CM: I think COAH (the Council on Affordable Housing) remains one that’s there. A lot of uncertainty with COAH is never good for the real estate industry, and it does have a deadening effect when you have fees imposed on projects where you’re trying to create jobs. So I think the uncertainty with COAH is a difficult one.
Also on the public policy side, we’re trying to recognize where companies want to be and making sure the state and local municipalities have the ability to provide options to companies. Companies come in and they say, ‘Where do I want to locate? What sites are approved, and where can I go to get construction going on a building within six months? Where are those locations?’ So (we’re) making sure those locations are matching up with the market forces of where companies want to be.
NJBIZ: The office sector has been in a state of transition since the recession. As we hope for the job growth that will help that sector come back, what can NAIOP do to help the cause?
CM: (We should be) making sure that a lot of the great locations in New Jersey where people want to work have sites that can be developed, and the key is that developers understand where the people want to be. It’s about having an open ear at all levels of government about what the market forces are.
And I think, if you look back and say, ‘Well 10 years ago, this is where people wanted to be, and let’s zone and get sites approved for that,’ we’re missing the boat. We’ve got to be looking out 10 years. Decisions on where companies are locating are for potentially people that could be teenagers today, because it’s a long-term decision. Say you build a new building today — you’re not building that building for three years, and then you’re going to be there for 15 years, so you’re looking at 20 years out.
So that 15-year-old today is going to be 35 when that lease is up. Everyone talks about the millennials and people in their 20s — they’ll be senior leadership in these companies in 20 years and they’ll be trying to recruit the people that are kids and teenagers today. So it’s recognizing who ultimately is going to be working in these buildings and making sure that we’re tailoring the buildings — not only physical structures, but the locations — to where these people want to work. Because people are making long-term decisions when they’re making a decision where to locate.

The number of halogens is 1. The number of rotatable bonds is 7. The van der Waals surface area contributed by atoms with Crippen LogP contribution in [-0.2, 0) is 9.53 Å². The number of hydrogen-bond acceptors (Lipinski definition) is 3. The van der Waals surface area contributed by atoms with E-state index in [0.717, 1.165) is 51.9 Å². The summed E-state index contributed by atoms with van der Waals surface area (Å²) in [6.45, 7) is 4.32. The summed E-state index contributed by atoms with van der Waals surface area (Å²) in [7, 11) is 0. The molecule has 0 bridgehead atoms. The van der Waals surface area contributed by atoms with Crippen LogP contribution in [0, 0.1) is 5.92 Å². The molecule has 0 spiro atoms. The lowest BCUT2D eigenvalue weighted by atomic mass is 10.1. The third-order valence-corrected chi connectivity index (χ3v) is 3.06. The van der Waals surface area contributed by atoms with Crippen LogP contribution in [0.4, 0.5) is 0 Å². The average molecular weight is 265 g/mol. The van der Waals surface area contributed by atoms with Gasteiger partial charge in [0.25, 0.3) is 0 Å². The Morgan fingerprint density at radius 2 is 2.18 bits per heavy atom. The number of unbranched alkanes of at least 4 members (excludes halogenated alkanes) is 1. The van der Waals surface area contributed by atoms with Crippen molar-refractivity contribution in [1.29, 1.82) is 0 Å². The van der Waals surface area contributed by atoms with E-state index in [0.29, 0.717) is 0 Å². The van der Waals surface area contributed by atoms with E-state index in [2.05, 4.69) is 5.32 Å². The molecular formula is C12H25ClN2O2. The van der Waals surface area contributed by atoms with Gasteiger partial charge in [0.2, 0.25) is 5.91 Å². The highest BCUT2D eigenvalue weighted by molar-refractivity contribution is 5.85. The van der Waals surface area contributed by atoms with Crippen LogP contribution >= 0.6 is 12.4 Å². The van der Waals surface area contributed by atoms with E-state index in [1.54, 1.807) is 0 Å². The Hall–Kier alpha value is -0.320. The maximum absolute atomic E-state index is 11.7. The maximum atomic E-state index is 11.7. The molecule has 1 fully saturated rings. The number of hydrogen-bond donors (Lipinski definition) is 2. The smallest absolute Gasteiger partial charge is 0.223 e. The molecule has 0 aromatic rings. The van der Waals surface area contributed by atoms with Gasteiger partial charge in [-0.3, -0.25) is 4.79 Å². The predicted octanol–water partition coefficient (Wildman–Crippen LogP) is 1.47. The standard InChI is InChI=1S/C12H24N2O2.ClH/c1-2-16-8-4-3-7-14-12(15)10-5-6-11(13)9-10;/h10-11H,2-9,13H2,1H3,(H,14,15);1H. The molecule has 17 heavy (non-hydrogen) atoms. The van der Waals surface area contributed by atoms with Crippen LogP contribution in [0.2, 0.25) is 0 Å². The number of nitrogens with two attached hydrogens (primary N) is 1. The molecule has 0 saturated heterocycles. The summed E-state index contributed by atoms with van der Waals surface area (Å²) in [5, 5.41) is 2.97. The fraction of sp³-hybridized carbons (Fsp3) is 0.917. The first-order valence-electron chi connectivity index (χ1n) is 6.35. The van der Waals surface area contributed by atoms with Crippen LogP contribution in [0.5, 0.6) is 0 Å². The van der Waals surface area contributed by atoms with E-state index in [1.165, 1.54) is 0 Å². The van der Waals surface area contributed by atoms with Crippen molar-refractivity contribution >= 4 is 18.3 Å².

NJBIZ: So if those are the keys to the office market, what can NAIOP do to help advance the industrial market, which already seems to be thriving?
CM: I think the industrial market remains strong. I think the state and local towns have recognized the growth of that market, and towns in the state have allowed sites that could have been developed in the past to be developed today. And this is a trend that’s been going on for 10 years, but now you’re just starting to see the fruits of the work of people as the market recovers. Sites that were targeted as good industrial sites are being built upon, and it’s because a lot of the great policies that have been put into place by the state and working with towns to get the appropriate zoning in place.
The market is cyclical, and you’ve got to be ready when the market comes. If you’re starting to react at the point the market starts to move forward, you’re going to miss it. So you’ve got to be taking advantage of when things aren’t as positive as they are now to be prepared to move forward when tenants start to come.
NJBIZ: NAIOP’s history is rooted in office and industrial property, but what about multifamily? Is that sector becoming a bigger part of what the organization is now focusing on?
CM: On the multifamily side, I think if you look at the membership of NAIOP, I would be hard-pressed to say there’s not one member of NAIOP that’s not involved in some form or fashion in multifamily. So I think we’re recognizing the needs of multifamily.
NJBIZ: How does that translate to NAIOP’s role?
CM: (With) multifamily projects, a lot of the messaging that’s involved with that from a policy perspective is being advocated by NAIOP. … A lot of the issues that you deal with on the commercial projects are now being encountered by larger multifamily projects, whether it’s the use of resources and utilities or where you can go and the transportation associated with that. I think it’s all coinciding. As multifamily has really taken off in the state, the requirements of how you go about getting a project developed and approved really align with commercial projects.